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Travel Alert: New CDC Requirements on Importation of Dogs from High-Risk Countries for Rabies (June 26, 2021)
June 21, 2021

Location: Worldwide

Event: CDC has published a new rule that is effective July 14, 2021 temporarily suspending the importation of dogs into the United States from countries classified as high risk for dog rabies and of dogs that have been in high-risk countries during the previous 6 months. Mozambique is considered a high-risk country. U.S. citizens or lawful permanent residents relocating to the United States are eligible to apply for a CDC Dog Import Permit.

  • Dogs from high-risk countries may be imported only with CDC’s advance written approval (CDC Dog Import Permit), including dogs that have been in a high-risk country during the previous 6 months. Such approvals may be granted on a limited case-by-case basis at CDC’s discretion. If your request for advance approval to import a dog is denied, CDC’s written denial will constitute final agency action. No appeals will be allowed.
  • People applying for a CDC Dog Import Permit must have a valid rabies certificate showing their dog is vaccinated for rabies and fully immunized. Dogs must also have a valid rabies serologic titer from an approved laboratory if the dog was vaccinated outside of the United States. Serologic titers must be drawn in accordance with World Organization for Animal Health (OIE) recommendations. Currently, titers must be drawn a minimum of 30 days after vaccination and at least 3 months before U.S. entry. To request list of laboratories, email CDCanimalimports@cdc.gov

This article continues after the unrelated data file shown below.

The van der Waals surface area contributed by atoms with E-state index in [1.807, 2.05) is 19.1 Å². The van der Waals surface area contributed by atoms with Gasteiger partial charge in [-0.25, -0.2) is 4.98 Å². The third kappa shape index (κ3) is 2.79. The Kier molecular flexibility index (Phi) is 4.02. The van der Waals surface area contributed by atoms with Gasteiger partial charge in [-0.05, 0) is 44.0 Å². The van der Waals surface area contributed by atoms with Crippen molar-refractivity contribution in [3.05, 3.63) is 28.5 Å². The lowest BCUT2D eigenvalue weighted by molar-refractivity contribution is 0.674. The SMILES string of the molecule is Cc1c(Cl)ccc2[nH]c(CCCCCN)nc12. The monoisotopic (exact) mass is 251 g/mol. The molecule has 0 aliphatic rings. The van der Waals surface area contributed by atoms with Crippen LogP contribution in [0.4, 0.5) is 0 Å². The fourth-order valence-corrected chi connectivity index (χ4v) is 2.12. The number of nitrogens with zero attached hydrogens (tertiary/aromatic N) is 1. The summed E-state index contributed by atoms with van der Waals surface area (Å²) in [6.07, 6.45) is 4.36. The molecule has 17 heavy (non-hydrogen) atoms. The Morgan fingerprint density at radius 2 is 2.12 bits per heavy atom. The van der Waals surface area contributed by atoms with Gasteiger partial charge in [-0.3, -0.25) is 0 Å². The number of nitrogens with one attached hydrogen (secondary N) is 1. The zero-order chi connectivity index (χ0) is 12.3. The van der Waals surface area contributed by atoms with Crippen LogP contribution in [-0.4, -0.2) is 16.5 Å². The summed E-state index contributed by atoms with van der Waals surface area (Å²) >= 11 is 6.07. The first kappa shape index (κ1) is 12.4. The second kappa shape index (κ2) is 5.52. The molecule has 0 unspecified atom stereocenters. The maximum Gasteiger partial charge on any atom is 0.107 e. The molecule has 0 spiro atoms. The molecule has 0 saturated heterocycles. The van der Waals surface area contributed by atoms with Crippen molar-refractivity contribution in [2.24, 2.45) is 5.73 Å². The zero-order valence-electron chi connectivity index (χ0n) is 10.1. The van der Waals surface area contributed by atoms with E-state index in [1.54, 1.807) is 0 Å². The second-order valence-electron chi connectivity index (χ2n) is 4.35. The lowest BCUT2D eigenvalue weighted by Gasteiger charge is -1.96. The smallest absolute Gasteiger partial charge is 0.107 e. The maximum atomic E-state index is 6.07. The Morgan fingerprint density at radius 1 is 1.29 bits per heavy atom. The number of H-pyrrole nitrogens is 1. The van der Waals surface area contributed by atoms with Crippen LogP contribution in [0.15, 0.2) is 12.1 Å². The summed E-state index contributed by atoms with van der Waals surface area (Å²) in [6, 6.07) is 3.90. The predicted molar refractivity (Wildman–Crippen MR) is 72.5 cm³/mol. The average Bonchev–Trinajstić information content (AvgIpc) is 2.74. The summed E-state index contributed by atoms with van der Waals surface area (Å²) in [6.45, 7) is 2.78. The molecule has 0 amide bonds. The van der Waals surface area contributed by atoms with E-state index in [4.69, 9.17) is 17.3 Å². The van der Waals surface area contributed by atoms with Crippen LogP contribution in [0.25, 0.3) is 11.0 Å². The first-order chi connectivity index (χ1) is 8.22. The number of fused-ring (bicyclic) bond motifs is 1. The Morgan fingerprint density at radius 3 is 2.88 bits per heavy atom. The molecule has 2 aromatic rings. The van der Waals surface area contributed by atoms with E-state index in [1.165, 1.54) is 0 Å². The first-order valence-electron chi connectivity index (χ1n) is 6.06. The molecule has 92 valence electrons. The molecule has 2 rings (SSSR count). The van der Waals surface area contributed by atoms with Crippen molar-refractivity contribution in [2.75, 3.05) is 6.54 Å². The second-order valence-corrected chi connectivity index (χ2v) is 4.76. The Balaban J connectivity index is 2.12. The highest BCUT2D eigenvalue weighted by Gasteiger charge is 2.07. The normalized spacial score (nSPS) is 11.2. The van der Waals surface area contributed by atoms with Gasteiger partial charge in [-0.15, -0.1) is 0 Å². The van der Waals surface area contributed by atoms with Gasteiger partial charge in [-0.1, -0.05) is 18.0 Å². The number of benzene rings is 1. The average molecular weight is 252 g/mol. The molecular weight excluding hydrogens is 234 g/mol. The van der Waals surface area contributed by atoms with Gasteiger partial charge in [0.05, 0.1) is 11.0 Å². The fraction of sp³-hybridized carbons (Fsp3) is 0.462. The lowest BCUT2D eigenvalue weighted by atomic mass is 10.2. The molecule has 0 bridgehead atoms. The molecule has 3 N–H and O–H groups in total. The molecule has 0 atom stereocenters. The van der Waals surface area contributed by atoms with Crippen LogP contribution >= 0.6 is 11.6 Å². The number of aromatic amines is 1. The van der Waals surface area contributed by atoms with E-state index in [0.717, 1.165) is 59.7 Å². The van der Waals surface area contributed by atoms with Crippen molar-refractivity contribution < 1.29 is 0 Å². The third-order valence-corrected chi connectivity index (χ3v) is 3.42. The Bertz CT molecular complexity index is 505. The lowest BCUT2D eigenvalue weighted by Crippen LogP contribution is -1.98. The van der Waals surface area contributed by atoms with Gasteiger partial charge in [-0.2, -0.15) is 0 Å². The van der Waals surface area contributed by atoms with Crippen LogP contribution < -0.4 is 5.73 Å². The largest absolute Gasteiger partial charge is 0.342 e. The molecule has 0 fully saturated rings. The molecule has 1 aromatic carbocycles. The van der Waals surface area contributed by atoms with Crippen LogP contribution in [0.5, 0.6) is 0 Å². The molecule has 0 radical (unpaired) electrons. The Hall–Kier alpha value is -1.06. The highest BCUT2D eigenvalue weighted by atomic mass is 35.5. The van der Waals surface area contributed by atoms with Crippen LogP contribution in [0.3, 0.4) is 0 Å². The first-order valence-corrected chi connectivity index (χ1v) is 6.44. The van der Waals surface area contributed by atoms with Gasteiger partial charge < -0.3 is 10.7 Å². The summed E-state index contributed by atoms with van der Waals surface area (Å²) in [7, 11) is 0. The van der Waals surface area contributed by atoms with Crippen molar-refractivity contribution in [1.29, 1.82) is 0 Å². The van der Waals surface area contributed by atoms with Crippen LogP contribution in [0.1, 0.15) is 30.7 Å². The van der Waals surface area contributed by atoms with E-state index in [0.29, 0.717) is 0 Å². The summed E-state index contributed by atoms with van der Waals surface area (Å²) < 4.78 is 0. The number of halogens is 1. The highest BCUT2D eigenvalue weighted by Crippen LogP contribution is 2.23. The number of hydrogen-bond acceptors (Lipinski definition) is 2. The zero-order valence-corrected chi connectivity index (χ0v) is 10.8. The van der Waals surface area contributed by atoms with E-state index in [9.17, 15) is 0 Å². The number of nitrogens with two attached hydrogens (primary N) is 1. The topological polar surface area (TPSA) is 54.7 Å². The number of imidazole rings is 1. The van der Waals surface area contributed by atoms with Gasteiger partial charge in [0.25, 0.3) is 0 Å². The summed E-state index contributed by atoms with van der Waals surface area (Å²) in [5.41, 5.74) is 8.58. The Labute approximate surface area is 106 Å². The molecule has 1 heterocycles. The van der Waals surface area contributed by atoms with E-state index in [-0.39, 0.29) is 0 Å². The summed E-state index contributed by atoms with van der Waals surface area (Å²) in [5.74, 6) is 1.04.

• There is currently a 90-day waiting period between when a titer is drawn and when a dog can be imported.
  • Dogs with a CDC Import Permit must enter the United States through an approved port of entry.

Requesting an Import Permit

To request advance written approval, follow the instructions at How to Apply for a CDC Dog Import Permit and send an email to CDC at CDCanimalimports@cdc.gov, at least six weeks before you intend to enter the U.S. Requests cannot be made at the port of entry upon arrival into the U.S. All dogs from high-risk countries granted advance CDC written approval must enter the U.S. at a port of entry with a live animal care facility with a U.S. Customs and Border Protection (CBP)-issued Facilities Information and Resource Management System (FIRMS) code. Currently, the only approved facility is located at the John F. Kennedy International Airport (JFK) in New York City. CDC will update the list of approved ports of entry at this website as they become available. Dogs that arrive from high-risk countries without advance written approval from CDC will be denied entry and returned to the country of departure at the importer’s expense. For more information, please access https://www.cdc.gov/importation/bringing-an-animal-into-the-united-states/high-risk-dog-ban-frn.html